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Geography of the Guyana

Map Page 1140
Area 76,772 square mile (196,850 square kilometer)
Population 702,100
Capital Georgetown
Highest Point 9,355 foot (2,835 meter)
Lowest Point 0 m
GDP per capita $4,000
Primary Natural Resources bauxite, gold, diamonds, hardwood.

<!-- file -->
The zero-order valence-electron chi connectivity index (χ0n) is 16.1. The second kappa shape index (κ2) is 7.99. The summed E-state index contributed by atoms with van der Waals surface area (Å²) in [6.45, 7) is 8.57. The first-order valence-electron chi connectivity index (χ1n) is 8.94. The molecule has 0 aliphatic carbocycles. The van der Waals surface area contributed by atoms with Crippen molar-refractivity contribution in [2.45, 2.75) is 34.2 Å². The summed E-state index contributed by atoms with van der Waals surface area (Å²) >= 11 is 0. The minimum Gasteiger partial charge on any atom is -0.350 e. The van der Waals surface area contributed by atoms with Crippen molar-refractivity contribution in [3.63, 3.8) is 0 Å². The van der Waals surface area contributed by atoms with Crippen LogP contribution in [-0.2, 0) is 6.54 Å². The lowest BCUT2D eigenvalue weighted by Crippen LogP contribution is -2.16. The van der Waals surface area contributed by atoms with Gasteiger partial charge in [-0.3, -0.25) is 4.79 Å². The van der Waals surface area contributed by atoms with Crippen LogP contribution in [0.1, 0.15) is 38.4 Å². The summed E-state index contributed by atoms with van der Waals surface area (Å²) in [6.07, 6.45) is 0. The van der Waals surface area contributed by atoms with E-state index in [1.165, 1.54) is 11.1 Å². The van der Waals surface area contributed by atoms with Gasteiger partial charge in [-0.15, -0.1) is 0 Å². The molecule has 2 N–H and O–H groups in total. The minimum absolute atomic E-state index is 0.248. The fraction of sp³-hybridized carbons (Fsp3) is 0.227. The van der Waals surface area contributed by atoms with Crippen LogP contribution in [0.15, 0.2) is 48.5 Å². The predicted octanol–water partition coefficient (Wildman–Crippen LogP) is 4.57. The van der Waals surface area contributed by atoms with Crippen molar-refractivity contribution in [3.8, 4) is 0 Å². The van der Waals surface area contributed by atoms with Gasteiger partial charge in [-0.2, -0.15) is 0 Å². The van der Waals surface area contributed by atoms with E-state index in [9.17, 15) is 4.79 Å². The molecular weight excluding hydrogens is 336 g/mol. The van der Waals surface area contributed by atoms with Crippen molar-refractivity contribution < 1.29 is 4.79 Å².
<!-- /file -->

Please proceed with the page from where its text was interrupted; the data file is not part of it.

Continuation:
THE NAME Guyana possibly comes from a local native word meaning “land of water,” but it could also derive from the word for “honorable people.” These Carib roots help demonstrate Guyana’s difference from the rest of the South American continent as 1 of the 3 non-Hispanic states on the northeast coast, wedged between Venezuela, Brazil, and Suriname. Culturally, linguistically and economically, the 3 Guianas (along with Suriname, formerly Dutch Guiana, and French Guiana) belong to the Caribbean region, and have been members of Caribbean regional associations since their inception. The former British Guiana has a coastline of 285 mile (459 kilometer), with the rest of the country stretching inland, encompassing the watershed of the largest river, the Essequibo, as it drains from the Guiana Highlands to the Atlantic Ocean. The coastal regions are swampy, with river estuaries that provide an abundant harvest of shrimp, 1 of Guyana’s major exports. Much of this area is below sea level and relies on extensive dykes and drainage systems; still many houses are built on wooden stilts. The interior gradually increases to small hills, forest uplands, then mountains (the Pakaraima Mountains, up to 3,000 foot or 915 m shared with Venezuela and Brazil). Unlike the other 2 Guianas, Guyana also extends south of this band of mountains, into an area of tropical savanna grassland. Aside from this, forests cover approximately 80 percent of the country. Hardwoods are exported and used for the manufacture of wood products, but forestry is possible only in areas accessible by existent roads or navigable rivers—both very limited beyond the first foothills. The frontier between lowlands and highlands is marked by striking natural features, including Kaieteur Falls, 1 of the highest waterfalls in the world (total drop of 822 foot or 250 meter). The highlands also contain significant mineral wealth, especially gold, but also diamonds, manganese, copper, and molybdenum. Bauxite (used to produce aluminum) was a big business in Guyana since the opening of the Demerara Bauxite Mining Company (DEMBA) in 1917. Reynolds Metal Company followed in 1953, and these 2 companies formed an essential component of the country’s economy. After independence from Britain in 1966, both companies were nationalized, and production declined in the following decades, until production was stopped altogether in 1983. Other resources remain unexplored and are potentially significant (iron, lead, silver, platinum) but are located too far from main roads or rivers to be commercially viable, and claims from Venezuela to nearly 70 percent of Guyana’s territory (the land west of the Essequibo) have also deterred some foreign investors. The remoteness of much of southern Guyana was also an attraction for the People’s Temple cult, originally from the United States, which made international headlines in 1978 after the mass suicide/murder of nearly 1,000 of its members.
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